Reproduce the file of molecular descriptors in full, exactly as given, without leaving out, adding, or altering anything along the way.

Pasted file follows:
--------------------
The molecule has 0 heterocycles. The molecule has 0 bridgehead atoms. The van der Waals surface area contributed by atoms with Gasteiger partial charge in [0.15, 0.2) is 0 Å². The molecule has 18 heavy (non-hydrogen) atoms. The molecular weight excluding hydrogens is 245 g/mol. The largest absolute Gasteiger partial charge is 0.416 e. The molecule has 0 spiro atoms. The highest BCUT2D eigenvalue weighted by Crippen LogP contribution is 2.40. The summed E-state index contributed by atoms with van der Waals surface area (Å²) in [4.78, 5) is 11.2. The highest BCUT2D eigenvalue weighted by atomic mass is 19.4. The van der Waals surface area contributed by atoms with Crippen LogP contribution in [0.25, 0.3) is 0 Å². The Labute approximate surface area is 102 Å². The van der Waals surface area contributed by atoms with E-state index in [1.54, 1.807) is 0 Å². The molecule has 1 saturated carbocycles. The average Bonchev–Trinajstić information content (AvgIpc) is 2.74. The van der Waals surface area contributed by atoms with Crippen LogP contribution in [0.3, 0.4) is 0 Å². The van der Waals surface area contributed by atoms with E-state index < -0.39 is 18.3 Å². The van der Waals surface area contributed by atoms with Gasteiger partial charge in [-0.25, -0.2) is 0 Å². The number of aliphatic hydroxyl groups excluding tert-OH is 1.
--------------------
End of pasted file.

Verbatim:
The molecule has 0 heterocycles. The molecule has 0 bridgehead atoms. The van der Waals surface area contributed by atoms with Gasteiger partial charge in [0.15, 0.2) is 0 Å². The molecule has 18 heavy (non-hydrogen) atoms. The molecular weight excluding hydrogens is 245 g/mol. The largest absolute Gasteiger partial charge is 0.416 e. The molecule has 0 spiro atoms. The highest BCUT2D eigenvalue weighted by Crippen LogP contribution is 2.40. The summed E-state index contributed by atoms with van der Waals surface area (Å²) in [4.78, 5) is 11.2. The highest BCUT2D eigenvalue weighted by atomic mass is 19.4. The van der Waals surface area contributed by atoms with Crippen LogP contribution in [0.25, 0.3) is 0 Å². The Labute approximate surface area is 102 Å². The van der Waals surface area contributed by atoms with E-state index in [1.54, 1.807) is 0 Å². The molecule has 1 saturated carbocycles. The average Bonchev–Trinajstić information content (AvgIpc) is 2.74. The van der Waals surface area contributed by atoms with Crippen LogP contribution in [0.3, 0.4) is 0 Å². The van der Waals surface area contributed by atoms with E-state index < -0.39 is 18.3 Å². The van der Waals surface area contributed by atoms with Gasteiger partial charge in [-0.25, -0.2) is 0 Å². The number of aliphatic hydroxyl groups excluding tert-OH is 1.